Talking ACID. Absolutely great talk by Joseph Hellerstein @joe_hellerstein, Professor, UC Berkeley
Portland Representing, Selena Marie Handling the Postgresql Preso
Portland Representing, Selena Marie @selenamarie Handling the Postgresql Preso
Amber handling the logistics, thanks for finding my hoodie when it disappeared!
Amber @amberishikawa, thx for finding my hoodie when it disappeared!
Portland Basho Office Representing, Eric Redmond, database guy @coderoshi
Portland Basho Office Representing, Eric Redmond, database guy @coderoshi
George Reese @georegereese & James Urquhart @jamesurquhart
George Reese @georegereese & James Urquhart @jamesurquhart

George & James, when not at baseball games or thrashing some guitar do some distributed computing system things over at Enstratus. Both of these guys write some seriously solid material, so hit the google and do a search on these guys, then read their books & articles. Cheers guys, good to catch up!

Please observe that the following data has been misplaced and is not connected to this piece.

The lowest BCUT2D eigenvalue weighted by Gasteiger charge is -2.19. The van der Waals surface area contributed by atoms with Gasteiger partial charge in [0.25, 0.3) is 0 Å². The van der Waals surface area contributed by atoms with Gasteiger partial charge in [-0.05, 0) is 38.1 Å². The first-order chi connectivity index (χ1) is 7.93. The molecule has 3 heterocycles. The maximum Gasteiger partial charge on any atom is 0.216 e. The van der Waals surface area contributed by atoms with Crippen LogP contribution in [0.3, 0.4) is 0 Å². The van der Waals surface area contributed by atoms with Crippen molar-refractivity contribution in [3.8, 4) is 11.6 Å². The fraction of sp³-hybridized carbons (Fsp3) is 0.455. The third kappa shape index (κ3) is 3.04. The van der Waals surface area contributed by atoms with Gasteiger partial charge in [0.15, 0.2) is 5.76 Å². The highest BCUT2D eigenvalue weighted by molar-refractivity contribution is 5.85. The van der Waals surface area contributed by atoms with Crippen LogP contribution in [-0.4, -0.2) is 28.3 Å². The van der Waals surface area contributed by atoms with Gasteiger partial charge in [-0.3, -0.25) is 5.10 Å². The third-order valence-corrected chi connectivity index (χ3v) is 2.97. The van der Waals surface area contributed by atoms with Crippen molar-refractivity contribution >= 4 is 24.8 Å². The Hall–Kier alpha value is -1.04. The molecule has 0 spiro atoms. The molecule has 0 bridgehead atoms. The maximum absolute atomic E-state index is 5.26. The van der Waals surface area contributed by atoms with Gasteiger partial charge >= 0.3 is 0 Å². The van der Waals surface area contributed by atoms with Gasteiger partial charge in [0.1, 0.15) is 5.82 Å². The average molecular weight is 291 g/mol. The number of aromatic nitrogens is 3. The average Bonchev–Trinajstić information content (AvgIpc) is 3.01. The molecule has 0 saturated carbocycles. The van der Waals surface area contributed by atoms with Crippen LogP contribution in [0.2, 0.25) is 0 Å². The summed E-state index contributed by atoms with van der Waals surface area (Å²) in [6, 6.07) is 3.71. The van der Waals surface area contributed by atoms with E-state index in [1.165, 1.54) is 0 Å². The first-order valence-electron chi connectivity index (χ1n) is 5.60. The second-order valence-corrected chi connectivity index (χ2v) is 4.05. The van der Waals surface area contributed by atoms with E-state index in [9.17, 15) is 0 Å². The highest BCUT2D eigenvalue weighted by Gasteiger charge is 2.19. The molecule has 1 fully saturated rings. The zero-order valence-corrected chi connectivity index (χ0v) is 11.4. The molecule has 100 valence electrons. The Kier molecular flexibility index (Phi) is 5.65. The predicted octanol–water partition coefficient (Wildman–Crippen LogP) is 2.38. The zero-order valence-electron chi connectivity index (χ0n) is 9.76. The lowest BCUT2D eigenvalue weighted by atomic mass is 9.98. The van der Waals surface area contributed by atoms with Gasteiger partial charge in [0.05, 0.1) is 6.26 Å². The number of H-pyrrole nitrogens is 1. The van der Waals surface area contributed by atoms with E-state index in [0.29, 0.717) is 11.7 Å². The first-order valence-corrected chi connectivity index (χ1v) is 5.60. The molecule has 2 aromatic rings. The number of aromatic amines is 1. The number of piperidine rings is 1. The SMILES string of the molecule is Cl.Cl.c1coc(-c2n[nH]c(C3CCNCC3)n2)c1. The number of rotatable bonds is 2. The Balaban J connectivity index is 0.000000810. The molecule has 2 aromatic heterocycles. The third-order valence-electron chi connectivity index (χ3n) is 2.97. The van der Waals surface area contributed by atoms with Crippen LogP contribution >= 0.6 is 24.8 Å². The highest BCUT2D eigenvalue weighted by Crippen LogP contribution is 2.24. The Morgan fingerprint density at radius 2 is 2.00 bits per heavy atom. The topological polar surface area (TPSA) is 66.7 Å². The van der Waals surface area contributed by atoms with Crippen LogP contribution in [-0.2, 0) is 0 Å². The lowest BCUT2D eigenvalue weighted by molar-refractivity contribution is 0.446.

Coder’s Vacation : #RICON2012 Shreds the House!

Here I am on day #3 of my Coder’s Vacation and RICON is happening today. This is a new conference put together by the fine folks at Basho, maker of Riak (which note, is a link to the project on Github because Basho is awesome like that, they roll all open source like). However, it’s a little different and way more honest than most conferences put on by a company. Sure, there’s talk about Basho and Riak and such, but overall the conference is about distributed systems. The byline of the conference, “A Distributed Systems Conference for Developers” is not a lie. It’s hard core about systems, data and getting things built by and for people who have ideas and know about how to put these things together. To summarize RICON in one phrase, it is “BAD ASS!” Hit up the #ricon2012 twitter stream for more on this.